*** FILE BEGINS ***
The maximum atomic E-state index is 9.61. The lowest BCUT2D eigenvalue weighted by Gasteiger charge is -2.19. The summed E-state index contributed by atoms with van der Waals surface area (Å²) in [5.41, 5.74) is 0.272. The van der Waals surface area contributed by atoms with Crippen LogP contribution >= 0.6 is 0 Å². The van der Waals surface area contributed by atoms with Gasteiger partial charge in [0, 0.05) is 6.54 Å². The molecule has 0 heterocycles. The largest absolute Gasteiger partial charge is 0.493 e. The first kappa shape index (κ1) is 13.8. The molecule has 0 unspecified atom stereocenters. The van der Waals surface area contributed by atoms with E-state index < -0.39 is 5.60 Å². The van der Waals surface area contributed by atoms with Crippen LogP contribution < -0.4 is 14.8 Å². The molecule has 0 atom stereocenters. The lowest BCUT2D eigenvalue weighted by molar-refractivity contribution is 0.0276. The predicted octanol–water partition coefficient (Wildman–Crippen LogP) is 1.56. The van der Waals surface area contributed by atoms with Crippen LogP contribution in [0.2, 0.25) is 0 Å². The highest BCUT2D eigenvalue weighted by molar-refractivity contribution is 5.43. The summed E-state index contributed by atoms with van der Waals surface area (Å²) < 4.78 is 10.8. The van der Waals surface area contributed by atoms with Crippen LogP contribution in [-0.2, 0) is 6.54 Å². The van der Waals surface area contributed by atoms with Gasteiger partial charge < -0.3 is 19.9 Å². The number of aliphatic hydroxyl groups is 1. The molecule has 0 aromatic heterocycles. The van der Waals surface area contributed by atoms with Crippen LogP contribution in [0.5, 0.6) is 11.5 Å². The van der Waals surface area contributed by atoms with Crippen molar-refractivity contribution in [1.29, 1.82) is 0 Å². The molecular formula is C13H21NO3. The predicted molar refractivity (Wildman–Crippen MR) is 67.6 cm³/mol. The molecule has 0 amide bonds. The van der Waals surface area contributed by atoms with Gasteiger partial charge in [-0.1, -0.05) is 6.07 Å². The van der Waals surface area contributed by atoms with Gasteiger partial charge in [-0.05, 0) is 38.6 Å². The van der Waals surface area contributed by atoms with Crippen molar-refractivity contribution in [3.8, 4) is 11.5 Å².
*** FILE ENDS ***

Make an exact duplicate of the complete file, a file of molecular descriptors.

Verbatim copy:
The maximum atomic E-state index is 9.61. The lowest BCUT2D eigenvalue weighted by Gasteiger charge is -2.19. The summed E-state index contributed by atoms with van der Waals surface area (Å²) in [5.41, 5.74) is 0.272. The van der Waals surface area contributed by atoms with Crippen LogP contribution >= 0.6 is 0 Å². The van der Waals surface area contributed by atoms with Gasteiger partial charge in [0, 0.05) is 6.54 Å². The molecule has 0 heterocycles. The largest absolute Gasteiger partial charge is 0.493 e. The first kappa shape index (κ1) is 13.8. The molecule has 0 unspecified atom stereocenters. The van der Waals surface area contributed by atoms with E-state index < -0.39 is 5.60 Å². The van der Waals surface area contributed by atoms with Crippen LogP contribution < -0.4 is 14.8 Å². The molecule has 0 atom stereocenters. The lowest BCUT2D eigenvalue weighted by molar-refractivity contribution is 0.0276. The predicted octanol–water partition coefficient (Wildman–Crippen LogP) is 1.56. The van der Waals surface area contributed by atoms with Crippen LogP contribution in [0.2, 0.25) is 0 Å². The highest BCUT2D eigenvalue weighted by molar-refractivity contribution is 5.43. The summed E-state index contributed by atoms with van der Waals surface area (Å²) < 4.78 is 10.8. The van der Waals surface area contributed by atoms with Crippen LogP contribution in [-0.2, 0) is 6.54 Å². The van der Waals surface area contributed by atoms with Gasteiger partial charge < -0.3 is 19.9 Å². The number of aliphatic hydroxyl groups is 1. The molecule has 0 aromatic heterocycles. The van der Waals surface area contributed by atoms with Crippen LogP contribution in [0.5, 0.6) is 11.5 Å². The van der Waals surface area contributed by atoms with Crippen molar-refractivity contribution in [1.29, 1.82) is 0 Å². The molecular formula is C13H21NO3. The predicted molar refractivity (Wildman–Crippen MR) is 67.6 cm³/mol. The molecule has 0 amide bonds. The van der Waals surface area contributed by atoms with Gasteiger partial charge in [-0.1, -0.05) is 6.07 Å². The van der Waals surface area contributed by atoms with Gasteiger partial charge in [-0.05, 0) is 38.6 Å². The van der Waals surface area contributed by atoms with Crippen molar-refractivity contribution in [3.8, 4) is 11.5 Å².